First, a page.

January 9, 2012

dead horse bay

In the spirit of eeking out as much as possible from our last term in the city - and from the last weeks of Will's break - we spent Saturday at the beach. Trips to the beach used to figure heavily into our free time in the days before children. It was our version of a cheap date. For a few gallons of gas and $2 worth of bait, we could spend half a day at the beach netting crabs, poking though tide pools and wandering down the beach. And then, at the end of the day, we could drive home with a bucketful of dungeness crab, often more than we could possibly eat in one sitting, and have a (basically) free feast. Even after the kids were born, the beach figured highly in birthday trips, days off and mental health days. I crave the beach the same way I crave chocolate, and salty snacks. In fact, the perfect day for me involves going to the beach with chocolate and salty snacks.

No before I go on, I should clarify something. When I say "beach" I'm talking about the Northwest version of the place where water meets sand (or rock). I realize that to much of America, and probably most of the world, the phrase "going to the beach" concurs up something along the lines of this.

But for those of us who grew up with the beaches of the Pacific Northwest, this is our idea of the perfect day at the beach.

What can I say, we're sweater people.
So heading out to the beach in January seemed like a good idea. Plus, it was a balmy 57 degrees on Saturday, which after our 12 degree morning last week, seemed positively sweltering.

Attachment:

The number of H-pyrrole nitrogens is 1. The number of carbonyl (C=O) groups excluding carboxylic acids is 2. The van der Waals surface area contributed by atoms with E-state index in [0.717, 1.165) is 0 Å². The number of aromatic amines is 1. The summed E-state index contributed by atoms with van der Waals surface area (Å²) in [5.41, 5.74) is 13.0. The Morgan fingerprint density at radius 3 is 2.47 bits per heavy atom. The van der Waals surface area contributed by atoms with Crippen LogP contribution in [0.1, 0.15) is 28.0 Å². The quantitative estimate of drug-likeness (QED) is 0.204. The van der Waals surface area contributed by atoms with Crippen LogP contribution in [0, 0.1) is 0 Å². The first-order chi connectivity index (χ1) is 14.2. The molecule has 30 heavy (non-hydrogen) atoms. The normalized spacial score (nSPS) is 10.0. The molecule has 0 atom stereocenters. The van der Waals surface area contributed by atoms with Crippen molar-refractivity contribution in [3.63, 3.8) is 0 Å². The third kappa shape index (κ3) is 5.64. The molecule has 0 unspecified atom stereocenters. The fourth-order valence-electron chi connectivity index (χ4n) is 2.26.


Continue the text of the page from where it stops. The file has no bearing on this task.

Dead Horse Bay is not, even by Northwest standards, your normal beach. Sure, its got sand and water and rocks and reeds, all the basics. But it also has heaps of 100 year old plus garbage.

Once upon a time, up until the 1930's that is, Dead Horse Bay, along with being the site of several horse rendering plants (hence the name) was a garbage dump for the city, which, I know, doesn't sound very appealing. But really, it's pretty fascinating because after a century, all the nasty has rotted away and what's left are billions of bottles, trinkets and odd bits of shoe leather. It's a scavengers paradise.

We each left with a bag of treasures and now have a very nice collection of bottles of all sizes and colors, a jar full of shells and some funky little objects including Evie's favorite - a figurine with a stamp reading "Made in Occupied Japan" on the bottom, and came home exhausted. As much from the 1 1/2 hour subway/bus trek each way as by the actual beach. Sprawled on the couch that evening, Briton declared that it had been a great adventure, but was probably enough "going" for one weekend and could we please spend Sunday doing absolutely nothing? Which we did.

And that was equally glorious.